Lethal Wooden Wonder
Let’s try to put the Albatros-Flugzeugwerke series of WWI fighters in perspective. First, the Wrights flew in 1903 but didn’t really reveal many secrets to the world until 1905. Then it was closer to 1908-1910 that Glenn Curtis jumped into the game with ailerons, elevators and all that other ìrealî airplane stuff.
Now flash ahead barely five years: the Albatros D.III was introduced into combat in 1916, carrying a pair of Spandau machine guns and was capable of over 105 mph less than five years separated airplane, the entertaining, but useless kite from airplane, the highly efficient killing machine. The technological progress during that period is absolutely amazing.
During that period, throughout the European aviation world, a frenzy of design and construction was in progress that developed the majority of the concepts that would control airplane design for decades to come. Tony Fokker is credited the steel tube truss fuselage. Junkers fielded some clunky corrugated aluminum designs that set the stage for stress-skin aluminum structures. Albatros, along with Pfalz and a few others, steered away from the sticks and wire wooden fuselage trusses of the Sopwiths and Nieuports and developed their own version of stressed skin, semi-monocoque construction.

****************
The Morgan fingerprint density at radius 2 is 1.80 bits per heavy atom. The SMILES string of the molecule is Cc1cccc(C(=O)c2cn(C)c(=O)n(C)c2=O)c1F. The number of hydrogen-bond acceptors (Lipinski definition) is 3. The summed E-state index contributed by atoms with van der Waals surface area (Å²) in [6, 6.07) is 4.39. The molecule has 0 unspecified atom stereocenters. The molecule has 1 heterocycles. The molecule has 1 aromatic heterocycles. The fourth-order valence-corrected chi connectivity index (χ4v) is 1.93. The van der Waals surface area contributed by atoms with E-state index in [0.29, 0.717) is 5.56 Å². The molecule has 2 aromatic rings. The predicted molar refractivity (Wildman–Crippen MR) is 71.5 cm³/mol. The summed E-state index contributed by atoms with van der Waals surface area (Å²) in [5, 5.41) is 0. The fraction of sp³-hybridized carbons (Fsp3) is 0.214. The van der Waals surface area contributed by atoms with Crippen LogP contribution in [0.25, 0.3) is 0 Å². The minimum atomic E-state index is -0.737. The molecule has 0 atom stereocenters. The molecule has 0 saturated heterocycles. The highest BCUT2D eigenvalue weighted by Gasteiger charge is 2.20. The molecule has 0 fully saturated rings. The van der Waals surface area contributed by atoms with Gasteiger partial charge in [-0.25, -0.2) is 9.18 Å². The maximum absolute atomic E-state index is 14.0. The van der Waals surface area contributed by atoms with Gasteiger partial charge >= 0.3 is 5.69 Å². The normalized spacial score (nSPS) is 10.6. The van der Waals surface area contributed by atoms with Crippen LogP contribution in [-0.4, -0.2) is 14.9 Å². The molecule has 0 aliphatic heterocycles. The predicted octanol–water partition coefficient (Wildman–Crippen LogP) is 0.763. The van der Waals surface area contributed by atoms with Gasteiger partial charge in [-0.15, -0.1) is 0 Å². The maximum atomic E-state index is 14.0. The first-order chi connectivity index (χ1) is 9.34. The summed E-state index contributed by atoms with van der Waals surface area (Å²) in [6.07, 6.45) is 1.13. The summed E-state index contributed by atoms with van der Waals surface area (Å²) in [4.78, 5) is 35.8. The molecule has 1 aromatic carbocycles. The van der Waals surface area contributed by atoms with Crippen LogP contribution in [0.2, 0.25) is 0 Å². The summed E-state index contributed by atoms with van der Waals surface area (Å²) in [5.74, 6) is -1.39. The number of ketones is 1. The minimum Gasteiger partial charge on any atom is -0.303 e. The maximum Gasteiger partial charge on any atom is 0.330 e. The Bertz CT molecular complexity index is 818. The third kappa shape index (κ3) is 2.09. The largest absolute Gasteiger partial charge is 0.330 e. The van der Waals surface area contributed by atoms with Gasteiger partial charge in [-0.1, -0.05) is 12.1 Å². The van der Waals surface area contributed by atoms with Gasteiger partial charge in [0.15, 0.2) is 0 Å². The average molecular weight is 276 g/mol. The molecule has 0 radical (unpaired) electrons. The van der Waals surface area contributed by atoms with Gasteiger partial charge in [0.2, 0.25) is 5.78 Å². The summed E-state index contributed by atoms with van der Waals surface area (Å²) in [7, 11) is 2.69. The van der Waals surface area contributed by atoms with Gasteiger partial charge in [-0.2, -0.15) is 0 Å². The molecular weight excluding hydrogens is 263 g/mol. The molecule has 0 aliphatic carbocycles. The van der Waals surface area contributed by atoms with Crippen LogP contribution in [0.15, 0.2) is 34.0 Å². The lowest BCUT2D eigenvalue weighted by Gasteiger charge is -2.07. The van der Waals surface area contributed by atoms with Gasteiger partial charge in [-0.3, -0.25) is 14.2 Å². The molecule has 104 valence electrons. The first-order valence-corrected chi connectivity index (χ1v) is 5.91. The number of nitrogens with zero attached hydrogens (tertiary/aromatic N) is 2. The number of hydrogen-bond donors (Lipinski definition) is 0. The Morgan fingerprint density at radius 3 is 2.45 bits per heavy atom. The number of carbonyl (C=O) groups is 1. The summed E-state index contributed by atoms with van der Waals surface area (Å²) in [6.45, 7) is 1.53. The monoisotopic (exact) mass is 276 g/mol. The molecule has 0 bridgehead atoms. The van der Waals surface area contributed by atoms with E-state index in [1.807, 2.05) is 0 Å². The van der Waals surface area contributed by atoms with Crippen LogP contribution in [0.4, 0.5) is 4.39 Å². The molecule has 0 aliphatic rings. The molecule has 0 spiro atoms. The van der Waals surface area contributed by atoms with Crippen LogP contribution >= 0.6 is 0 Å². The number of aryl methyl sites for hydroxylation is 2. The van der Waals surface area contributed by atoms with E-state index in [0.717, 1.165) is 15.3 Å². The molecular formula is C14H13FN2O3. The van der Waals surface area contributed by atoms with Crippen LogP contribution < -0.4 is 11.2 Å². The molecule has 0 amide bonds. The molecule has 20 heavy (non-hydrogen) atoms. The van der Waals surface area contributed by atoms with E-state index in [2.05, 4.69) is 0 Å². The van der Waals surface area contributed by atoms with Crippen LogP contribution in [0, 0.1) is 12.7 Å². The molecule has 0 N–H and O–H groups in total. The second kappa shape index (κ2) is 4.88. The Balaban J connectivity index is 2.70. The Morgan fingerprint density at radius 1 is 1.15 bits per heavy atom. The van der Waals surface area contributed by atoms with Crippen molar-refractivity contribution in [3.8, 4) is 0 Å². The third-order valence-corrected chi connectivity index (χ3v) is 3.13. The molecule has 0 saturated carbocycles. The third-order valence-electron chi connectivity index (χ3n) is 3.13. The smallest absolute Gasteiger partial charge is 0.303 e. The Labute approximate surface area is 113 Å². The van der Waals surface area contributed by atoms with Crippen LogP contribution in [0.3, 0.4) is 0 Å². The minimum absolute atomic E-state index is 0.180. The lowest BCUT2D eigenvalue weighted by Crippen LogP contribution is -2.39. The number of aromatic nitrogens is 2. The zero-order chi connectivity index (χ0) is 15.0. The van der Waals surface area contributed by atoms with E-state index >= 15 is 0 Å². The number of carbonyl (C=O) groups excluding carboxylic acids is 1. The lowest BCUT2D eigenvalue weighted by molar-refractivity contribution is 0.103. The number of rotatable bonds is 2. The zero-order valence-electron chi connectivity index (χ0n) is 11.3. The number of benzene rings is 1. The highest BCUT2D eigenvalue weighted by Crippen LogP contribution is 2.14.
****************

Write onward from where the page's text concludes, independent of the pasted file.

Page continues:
Although the wings of an Albatros are traditional biplane fare wood ribs stacked on wood spars, with the entire mess braced with miles of wire the fuselage is really intriguing because it owes more to boat building than aeronautical engineering.
The Albatros fuselage was a thin skin of what we would call plywood today, although the word hadnít been invented yet. As opposed to Pfalz and Roland, which used a male mold, Albatross formed their skins in female molds, probably by laying relatively narrow strips of steamed veneer into the mold with each successive layer running at an angle to the one before. Three layers were used and, when the glue dried, they had a rigid, compound curved skin, not unlike a boat.
The four skins (top, bottom, right and left), which carried most of the fuselage loads,were attached to the frames with screws, nails and glue. The edges of each skin overlapped in a smooth, wide scarf joint. What resulted was an extremely rigid, light structure that was as streamlined as an airplane could be during that period. However, it must have been a real tough airplane to repair, when damaged.
With the D.III, Albatros broke from its earlier designs by replacing the full sized bottom wing with one much narrower, thereby creating what was almost a sesqui-plane. This allowed them to use a single ìVî strut at the tip, rather than the drag-producing ìNî struts of earlier designs.
actually one of the earliest and greatest ace-makers. For instance, nearly two-thirds of Ricthofenís eighty kills (twenty-one in April, 1917 alone) were in an Albatross D.III and it was an Albatros he painted red that gave him the Red Baron identity, not a Fokker Triplane. In fact, the colorful paint jobs of the Albatros in his Jagdweschwader is where the term flying circus is supposed have started.
While the craftsmanship of the Albatros was that of fine furniture, even the finest furniture won’t survive outdoors. The net result is that only two Albatross’s still remains one in Australia and the other in the Smithsonian. They will, however, live forever in the mind of the modeler.